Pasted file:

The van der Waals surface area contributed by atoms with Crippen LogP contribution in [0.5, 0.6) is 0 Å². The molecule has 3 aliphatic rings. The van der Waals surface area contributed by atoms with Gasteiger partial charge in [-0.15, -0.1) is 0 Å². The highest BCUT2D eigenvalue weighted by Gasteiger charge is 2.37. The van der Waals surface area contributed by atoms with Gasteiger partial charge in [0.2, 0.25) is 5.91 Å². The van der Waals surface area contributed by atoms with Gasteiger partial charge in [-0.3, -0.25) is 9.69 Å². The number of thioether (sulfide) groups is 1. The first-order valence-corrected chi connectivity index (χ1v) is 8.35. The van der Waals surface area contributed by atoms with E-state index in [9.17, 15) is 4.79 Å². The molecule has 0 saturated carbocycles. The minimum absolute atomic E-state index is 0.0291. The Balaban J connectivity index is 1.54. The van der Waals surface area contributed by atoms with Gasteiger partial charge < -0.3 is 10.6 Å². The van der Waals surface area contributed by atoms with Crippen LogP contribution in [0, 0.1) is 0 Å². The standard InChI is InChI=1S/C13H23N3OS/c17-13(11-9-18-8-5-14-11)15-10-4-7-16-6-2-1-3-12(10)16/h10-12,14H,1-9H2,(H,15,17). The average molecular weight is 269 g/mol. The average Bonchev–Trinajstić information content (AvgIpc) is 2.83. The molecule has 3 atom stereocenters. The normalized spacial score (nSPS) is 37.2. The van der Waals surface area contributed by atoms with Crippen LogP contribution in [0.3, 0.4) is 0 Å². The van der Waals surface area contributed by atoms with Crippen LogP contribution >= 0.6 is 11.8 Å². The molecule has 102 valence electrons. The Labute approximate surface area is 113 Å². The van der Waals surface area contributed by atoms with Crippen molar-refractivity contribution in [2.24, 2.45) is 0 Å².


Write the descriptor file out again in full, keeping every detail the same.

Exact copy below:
The van der Waals surface area contributed by atoms with Crippen LogP contribution in [0.5, 0.6) is 0 Å². The molecule has 3 aliphatic rings. The van der Waals surface area contributed by atoms with Gasteiger partial charge in [-0.15, -0.1) is 0 Å². The highest BCUT2D eigenvalue weighted by Gasteiger charge is 2.37. The van der Waals surface area contributed by atoms with Gasteiger partial charge in [0.2, 0.25) is 5.91 Å². The van der Waals surface area contributed by atoms with Gasteiger partial charge in [-0.3, -0.25) is 9.69 Å². The number of thioether (sulfide) groups is 1. The first-order valence-corrected chi connectivity index (χ1v) is 8.35. The van der Waals surface area contributed by atoms with E-state index in [9.17, 15) is 4.79 Å². The molecule has 0 saturated carbocycles. The minimum absolute atomic E-state index is 0.0291. The Balaban J connectivity index is 1.54. The van der Waals surface area contributed by atoms with Gasteiger partial charge < -0.3 is 10.6 Å². The van der Waals surface area contributed by atoms with Crippen LogP contribution in [0, 0.1) is 0 Å². The standard InChI is InChI=1S/C13H23N3OS/c17-13(11-9-18-8-5-14-11)15-10-4-7-16-6-2-1-3-12(10)16/h10-12,14H,1-9H2,(H,15,17). The average molecular weight is 269 g/mol. The average Bonchev–Trinajstić information content (AvgIpc) is 2.83. The molecule has 3 atom stereocenters. The normalized spacial score (nSPS) is 37.2. The van der Waals surface area contributed by atoms with Crippen LogP contribution in [0.3, 0.4) is 0 Å². The van der Waals surface area contributed by atoms with Crippen LogP contribution >= 0.6 is 11.8 Å². The molecule has 102 valence electrons. The Labute approximate surface area is 113 Å². The van der Waals surface area contributed by atoms with Crippen molar-refractivity contribution in [2.24, 2.45) is 0 Å².